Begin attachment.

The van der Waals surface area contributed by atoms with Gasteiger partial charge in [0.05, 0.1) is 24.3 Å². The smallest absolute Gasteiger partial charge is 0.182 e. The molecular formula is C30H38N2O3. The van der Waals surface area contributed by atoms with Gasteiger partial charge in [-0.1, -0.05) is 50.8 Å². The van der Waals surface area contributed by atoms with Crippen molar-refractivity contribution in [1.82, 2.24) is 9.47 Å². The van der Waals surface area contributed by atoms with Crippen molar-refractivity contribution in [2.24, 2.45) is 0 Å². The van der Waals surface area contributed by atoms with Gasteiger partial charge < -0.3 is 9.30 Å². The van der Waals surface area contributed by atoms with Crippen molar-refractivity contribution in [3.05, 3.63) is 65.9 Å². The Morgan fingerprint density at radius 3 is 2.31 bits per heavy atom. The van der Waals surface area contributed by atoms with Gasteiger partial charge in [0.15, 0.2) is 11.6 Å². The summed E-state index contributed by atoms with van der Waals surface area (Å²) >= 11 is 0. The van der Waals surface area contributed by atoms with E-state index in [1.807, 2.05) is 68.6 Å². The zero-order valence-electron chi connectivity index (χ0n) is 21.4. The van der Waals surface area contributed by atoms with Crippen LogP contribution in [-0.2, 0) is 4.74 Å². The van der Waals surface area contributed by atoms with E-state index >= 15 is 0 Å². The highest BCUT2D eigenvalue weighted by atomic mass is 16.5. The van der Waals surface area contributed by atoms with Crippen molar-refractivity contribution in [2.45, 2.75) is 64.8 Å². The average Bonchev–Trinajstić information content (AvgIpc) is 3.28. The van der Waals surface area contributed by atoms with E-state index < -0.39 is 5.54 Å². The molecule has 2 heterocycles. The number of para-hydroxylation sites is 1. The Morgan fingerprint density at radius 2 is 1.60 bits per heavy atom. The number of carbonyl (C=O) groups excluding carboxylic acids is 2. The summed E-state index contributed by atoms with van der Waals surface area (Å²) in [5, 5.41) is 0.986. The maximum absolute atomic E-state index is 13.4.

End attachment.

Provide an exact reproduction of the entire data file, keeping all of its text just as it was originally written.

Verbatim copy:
The van der Waals surface area contributed by atoms with Gasteiger partial charge in [0.05, 0.1) is 24.3 Å². The smallest absolute Gasteiger partial charge is 0.182 e. The molecular formula is C30H38N2O3. The van der Waals surface area contributed by atoms with Gasteiger partial charge in [-0.1, -0.05) is 50.8 Å². The van der Waals surface area contributed by atoms with Crippen molar-refractivity contribution in [1.82, 2.24) is 9.47 Å². The van der Waals surface area contributed by atoms with Crippen molar-refractivity contribution in [2.24, 2.45) is 0 Å². The van der Waals surface area contributed by atoms with Gasteiger partial charge < -0.3 is 9.30 Å². The van der Waals surface area contributed by atoms with Crippen molar-refractivity contribution in [3.05, 3.63) is 65.9 Å². The Morgan fingerprint density at radius 3 is 2.31 bits per heavy atom. The van der Waals surface area contributed by atoms with Gasteiger partial charge in [0.15, 0.2) is 11.6 Å². The summed E-state index contributed by atoms with van der Waals surface area (Å²) >= 11 is 0. The van der Waals surface area contributed by atoms with E-state index in [1.807, 2.05) is 68.6 Å². The zero-order valence-electron chi connectivity index (χ0n) is 21.4. The van der Waals surface area contributed by atoms with Crippen LogP contribution in [-0.2, 0) is 4.74 Å². The van der Waals surface area contributed by atoms with E-state index >= 15 is 0 Å². The highest BCUT2D eigenvalue weighted by atomic mass is 16.5. The van der Waals surface area contributed by atoms with Crippen molar-refractivity contribution in [2.45, 2.75) is 64.8 Å². The average Bonchev–Trinajstić information content (AvgIpc) is 3.28. The van der Waals surface area contributed by atoms with E-state index < -0.39 is 5.54 Å². The molecule has 2 heterocycles. The number of para-hydroxylation sites is 1. The Morgan fingerprint density at radius 2 is 1.60 bits per heavy atom. The number of carbonyl (C=O) groups excluding carboxylic acids is 2. The summed E-state index contributed by atoms with van der Waals surface area (Å²) in [5, 5.41) is 0.986. The maximum absolute atomic E-state index is 13.4.